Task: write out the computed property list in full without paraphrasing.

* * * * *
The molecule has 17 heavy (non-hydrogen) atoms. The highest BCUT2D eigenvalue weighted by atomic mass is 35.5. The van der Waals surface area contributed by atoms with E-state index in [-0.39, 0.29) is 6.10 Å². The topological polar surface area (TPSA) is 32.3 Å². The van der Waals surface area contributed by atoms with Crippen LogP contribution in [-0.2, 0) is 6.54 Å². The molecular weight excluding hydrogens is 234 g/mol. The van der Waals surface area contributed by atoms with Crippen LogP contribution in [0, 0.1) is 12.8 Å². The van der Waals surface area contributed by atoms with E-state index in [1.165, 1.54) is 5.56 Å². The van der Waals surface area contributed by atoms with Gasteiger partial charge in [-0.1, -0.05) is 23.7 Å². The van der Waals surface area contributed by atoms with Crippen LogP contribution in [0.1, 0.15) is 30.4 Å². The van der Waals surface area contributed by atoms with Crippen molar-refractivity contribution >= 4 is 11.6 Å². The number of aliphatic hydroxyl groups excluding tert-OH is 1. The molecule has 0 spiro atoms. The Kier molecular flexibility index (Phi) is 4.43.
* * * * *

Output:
The molecule has 17 heavy (non-hydrogen) atoms. The highest BCUT2D eigenvalue weighted by atomic mass is 35.5. The van der Waals surface area contributed by atoms with E-state index in [-0.39, 0.29) is 6.10 Å². The topological polar surface area (TPSA) is 32.3 Å². The van der Waals surface area contributed by atoms with Crippen LogP contribution in [-0.2, 0) is 6.54 Å². The molecular weight excluding hydrogens is 234 g/mol. The van der Waals surface area contributed by atoms with Crippen LogP contribution in [0, 0.1) is 12.8 Å². The van der Waals surface area contributed by atoms with E-state index in [1.165, 1.54) is 5.56 Å². The van der Waals surface area contributed by atoms with Gasteiger partial charge in [-0.1, -0.05) is 23.7 Å². The van der Waals surface area contributed by atoms with Crippen LogP contribution in [0.1, 0.15) is 30.4 Å². The van der Waals surface area contributed by atoms with Crippen molar-refractivity contribution >= 4 is 11.6 Å². The number of aliphatic hydroxyl groups excluding tert-OH is 1. The molecule has 0 spiro atoms. The Kier molecular flexibility index (Phi) is 4.43.